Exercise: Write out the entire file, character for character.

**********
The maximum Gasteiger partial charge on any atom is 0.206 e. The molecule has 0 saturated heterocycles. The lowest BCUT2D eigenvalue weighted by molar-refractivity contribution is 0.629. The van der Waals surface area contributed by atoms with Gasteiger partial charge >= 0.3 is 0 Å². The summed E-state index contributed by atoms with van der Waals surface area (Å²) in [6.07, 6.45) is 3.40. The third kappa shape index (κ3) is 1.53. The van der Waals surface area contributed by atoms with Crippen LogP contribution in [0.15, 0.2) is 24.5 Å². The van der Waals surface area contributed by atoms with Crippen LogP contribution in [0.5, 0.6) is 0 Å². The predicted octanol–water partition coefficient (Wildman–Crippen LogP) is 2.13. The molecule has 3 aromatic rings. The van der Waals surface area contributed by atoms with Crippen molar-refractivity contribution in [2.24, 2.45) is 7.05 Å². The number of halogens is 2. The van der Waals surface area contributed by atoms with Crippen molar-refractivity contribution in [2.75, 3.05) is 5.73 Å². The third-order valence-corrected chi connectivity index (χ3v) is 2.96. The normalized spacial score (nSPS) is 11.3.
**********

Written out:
The maximum Gasteiger partial charge on any atom is 0.206 e. The molecule has 0 saturated heterocycles. The lowest BCUT2D eigenvalue weighted by molar-refractivity contribution is 0.629. The van der Waals surface area contributed by atoms with Gasteiger partial charge >= 0.3 is 0 Å². The summed E-state index contributed by atoms with van der Waals surface area (Å²) in [6.07, 6.45) is 3.40. The third kappa shape index (κ3) is 1.53. The van der Waals surface area contributed by atoms with Crippen LogP contribution in [0.15, 0.2) is 24.5 Å². The van der Waals surface area contributed by atoms with Crippen LogP contribution in [0.5, 0.6) is 0 Å². The predicted octanol–water partition coefficient (Wildman–Crippen LogP) is 2.13. The molecule has 3 aromatic rings. The van der Waals surface area contributed by atoms with Crippen molar-refractivity contribution in [2.24, 2.45) is 7.05 Å². The number of halogens is 2. The van der Waals surface area contributed by atoms with Crippen molar-refractivity contribution in [2.75, 3.05) is 5.73 Å². The third-order valence-corrected chi connectivity index (χ3v) is 2.96. The normalized spacial score (nSPS) is 11.3.